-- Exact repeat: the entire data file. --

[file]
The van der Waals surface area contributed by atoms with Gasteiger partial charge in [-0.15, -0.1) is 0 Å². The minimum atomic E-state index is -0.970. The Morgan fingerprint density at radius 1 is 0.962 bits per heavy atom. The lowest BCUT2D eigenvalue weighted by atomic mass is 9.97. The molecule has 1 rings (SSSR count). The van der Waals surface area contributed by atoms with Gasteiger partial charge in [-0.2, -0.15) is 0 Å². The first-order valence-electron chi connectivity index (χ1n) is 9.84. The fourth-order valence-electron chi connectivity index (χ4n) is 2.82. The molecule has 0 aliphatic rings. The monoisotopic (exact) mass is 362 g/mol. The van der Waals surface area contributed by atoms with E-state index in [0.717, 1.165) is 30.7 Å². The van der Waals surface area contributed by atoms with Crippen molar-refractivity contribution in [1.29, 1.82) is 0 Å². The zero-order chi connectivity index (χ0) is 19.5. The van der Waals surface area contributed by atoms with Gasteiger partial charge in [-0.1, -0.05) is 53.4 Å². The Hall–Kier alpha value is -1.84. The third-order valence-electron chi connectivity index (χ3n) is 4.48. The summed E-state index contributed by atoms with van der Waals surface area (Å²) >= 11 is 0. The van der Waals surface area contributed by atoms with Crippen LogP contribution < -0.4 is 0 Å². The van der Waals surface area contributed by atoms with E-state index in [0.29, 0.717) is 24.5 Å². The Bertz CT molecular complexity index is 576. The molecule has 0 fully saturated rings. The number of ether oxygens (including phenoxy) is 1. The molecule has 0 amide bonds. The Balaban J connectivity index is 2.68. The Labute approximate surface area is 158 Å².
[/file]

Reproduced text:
The van der Waals surface area contributed by atoms with Gasteiger partial charge in [-0.15, -0.1) is 0 Å². The minimum atomic E-state index is -0.970. The Morgan fingerprint density at radius 1 is 0.962 bits per heavy atom. The lowest BCUT2D eigenvalue weighted by atomic mass is 9.97. The molecule has 1 rings (SSSR count). The van der Waals surface area contributed by atoms with Gasteiger partial charge in [-0.2, -0.15) is 0 Å². The first-order valence-electron chi connectivity index (χ1n) is 9.84. The fourth-order valence-electron chi connectivity index (χ4n) is 2.82. The molecule has 0 aliphatic rings. The monoisotopic (exact) mass is 362 g/mol. The van der Waals surface area contributed by atoms with E-state index in [0.717, 1.165) is 30.7 Å². The van der Waals surface area contributed by atoms with Crippen molar-refractivity contribution in [1.29, 1.82) is 0 Å². The zero-order chi connectivity index (χ0) is 19.5. The van der Waals surface area contributed by atoms with Gasteiger partial charge in [-0.1, -0.05) is 53.4 Å². The Hall–Kier alpha value is -1.84. The third-order valence-electron chi connectivity index (χ3n) is 4.48. The summed E-state index contributed by atoms with van der Waals surface area (Å²) >= 11 is 0. The van der Waals surface area contributed by atoms with Crippen LogP contribution < -0.4 is 0 Å². The van der Waals surface area contributed by atoms with E-state index in [0.29, 0.717) is 24.5 Å². The Bertz CT molecular complexity index is 576. The molecule has 0 fully saturated rings. The number of ether oxygens (including phenoxy) is 1. The molecule has 0 amide bonds. The Balaban J connectivity index is 2.68. The Labute approximate surface area is 158 Å².